REFLECTION : Bible study PDF Print E-mail
Wednesday, 19 September 2012 14:02


This is supposed to be the most popular book. But now I wonder if the people in the street, the ordinary Juan, know it more than just that it simply exists or that it is supposed to be an important book. Nothing more than that.

I have my doubts. I tend to believe the Bible is a victim of the taken-for-granted syndrome. It would seem that the Bible joins the category of water and air that are so common yet so vital that people hardly give any attention to them.

The big difference is that we can afford to take water and air for granted as long as they are there, which normally is not a problem. But the Bible is a different story. We need to know it intimately, otherwise we will get lost in life. We have to exert deliberate effort.

There’s an urgent need to resurrect the sense of importance of the Bible among the people. There’s no doubt the holy book is our ultimate textbook for life. It gives us the roadmap in our earthly journey toward our final heavenly destination.

It contains the greatest story of the universe, the salvation of man who is God’s masterpiece in the whole of creation. That’s because man is God’s image and likeness, and made a child of his through his grace.

That means God is embarking a very complicated project to make man to be like him. It’s a divine project that depends also on our correspondence that has to be done according to our nature and dignity. That is, we ought to want to be God’s children knowingly, freely and lovingly, without being forced or tricked.

Besides the Bible contains lessons that are always relevant to us. Being an inspired book, the stories there are not merely historical or literary. It always breathes fresh lessons to learn, because in spite of its human condition, it is actually God’s word whose worth is eternal, ever new, without lapsing into irrelevance.

As some saints would have it, the Bible is both old and new. But it is also a closed and open book, a dead and living book. The book is not actually just made up of words. The book presents God. It presents Christ  “in vivo.”

Reading it is actually meeting God, listening to Christ, getting involved in the stories contained there, for these stories are a living pattern of our life in all its variations of situations and predicaments.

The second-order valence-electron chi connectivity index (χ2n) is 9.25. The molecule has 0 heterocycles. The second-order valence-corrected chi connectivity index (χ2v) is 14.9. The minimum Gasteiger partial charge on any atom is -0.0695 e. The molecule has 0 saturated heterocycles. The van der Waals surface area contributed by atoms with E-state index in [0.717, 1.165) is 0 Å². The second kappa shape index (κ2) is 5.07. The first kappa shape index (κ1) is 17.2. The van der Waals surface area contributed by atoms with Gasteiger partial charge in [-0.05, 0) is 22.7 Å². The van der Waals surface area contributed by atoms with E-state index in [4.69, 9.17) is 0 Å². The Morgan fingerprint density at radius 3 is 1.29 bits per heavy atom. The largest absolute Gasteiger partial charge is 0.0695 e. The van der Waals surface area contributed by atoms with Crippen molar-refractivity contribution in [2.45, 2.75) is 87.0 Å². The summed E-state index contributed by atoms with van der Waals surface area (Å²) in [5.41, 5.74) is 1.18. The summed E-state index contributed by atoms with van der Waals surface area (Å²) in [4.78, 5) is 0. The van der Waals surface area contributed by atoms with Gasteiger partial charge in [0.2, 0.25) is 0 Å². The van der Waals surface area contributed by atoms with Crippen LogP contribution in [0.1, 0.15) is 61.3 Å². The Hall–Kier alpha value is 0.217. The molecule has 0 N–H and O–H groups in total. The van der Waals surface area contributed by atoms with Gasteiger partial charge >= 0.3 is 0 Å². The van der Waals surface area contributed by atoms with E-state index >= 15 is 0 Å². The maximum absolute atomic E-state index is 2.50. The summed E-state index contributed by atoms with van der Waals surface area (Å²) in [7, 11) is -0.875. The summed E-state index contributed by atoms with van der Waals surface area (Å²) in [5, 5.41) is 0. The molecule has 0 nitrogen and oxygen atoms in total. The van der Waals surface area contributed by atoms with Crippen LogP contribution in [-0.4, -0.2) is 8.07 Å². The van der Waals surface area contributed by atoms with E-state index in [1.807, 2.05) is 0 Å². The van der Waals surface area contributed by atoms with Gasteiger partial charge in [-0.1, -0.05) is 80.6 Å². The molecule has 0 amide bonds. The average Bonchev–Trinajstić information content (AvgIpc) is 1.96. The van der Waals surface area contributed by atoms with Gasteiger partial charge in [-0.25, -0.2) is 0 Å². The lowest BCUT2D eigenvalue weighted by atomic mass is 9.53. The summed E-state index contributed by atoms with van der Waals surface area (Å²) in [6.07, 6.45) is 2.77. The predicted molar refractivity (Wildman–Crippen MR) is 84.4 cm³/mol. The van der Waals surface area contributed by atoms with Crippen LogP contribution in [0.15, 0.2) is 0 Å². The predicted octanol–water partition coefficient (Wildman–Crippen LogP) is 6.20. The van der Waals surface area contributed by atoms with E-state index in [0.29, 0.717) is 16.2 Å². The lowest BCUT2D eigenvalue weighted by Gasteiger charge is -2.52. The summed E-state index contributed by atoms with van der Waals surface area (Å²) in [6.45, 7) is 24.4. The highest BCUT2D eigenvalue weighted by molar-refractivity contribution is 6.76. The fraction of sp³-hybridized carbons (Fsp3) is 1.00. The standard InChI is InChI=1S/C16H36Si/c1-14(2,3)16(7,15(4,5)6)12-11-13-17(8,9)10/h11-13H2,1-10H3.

Obviously, we have to read and understand it well, that is, with faith and love, otherwise, we will miss the most important purpose of the Bible. The book is not simply to be read to acquire knowledge. It is meant to transform us radically, to unite us to God’s plan for our salvation, to identify us with no less than Christ.

It’s a closed and dead book in the sense that it tells the whole divine plan for our salvation. There’s nothing to be added there. But also open and alive in the sense that it needs to be applied to our life individually and collectively, with all the possibilities our human freedom can take in the whole duration of time. In other words, it’s a finished and concluded book and at the same time still ongoing.

This is how we have to understand the Bible. Unfortunately, such understanding is practically absent in most people, including those who may be considered quite church-oriented and all that. And if present, it’s an understanding that is gravely distorted, unable to translate itself into action.

In the school where I work, the subject is given to the students at a certain level. It’s a real challenge, because though it’s clear the students are trying to follow the classes, I could still notice that they are still far from what I consider the ideal.

Obviously, things have to be done in stages. At the moment, the immediate goal is to familiarize the students with the flow of events in the Bible, but little by little leading them to see the spiritual and supernatural dimensions of these events.

I just wonder how other people manage to get a functioning sense of the Bible if there hardly was any class given to them. And to those who already have some background, whether a continuing Bible study is done, because, frankly speaking, the Bible has an endless spiral of meanings that we need to appreciate.

Even those who study theology, priests included, I wonder if we realize that the Bible is the soul of such study and duty of preaching.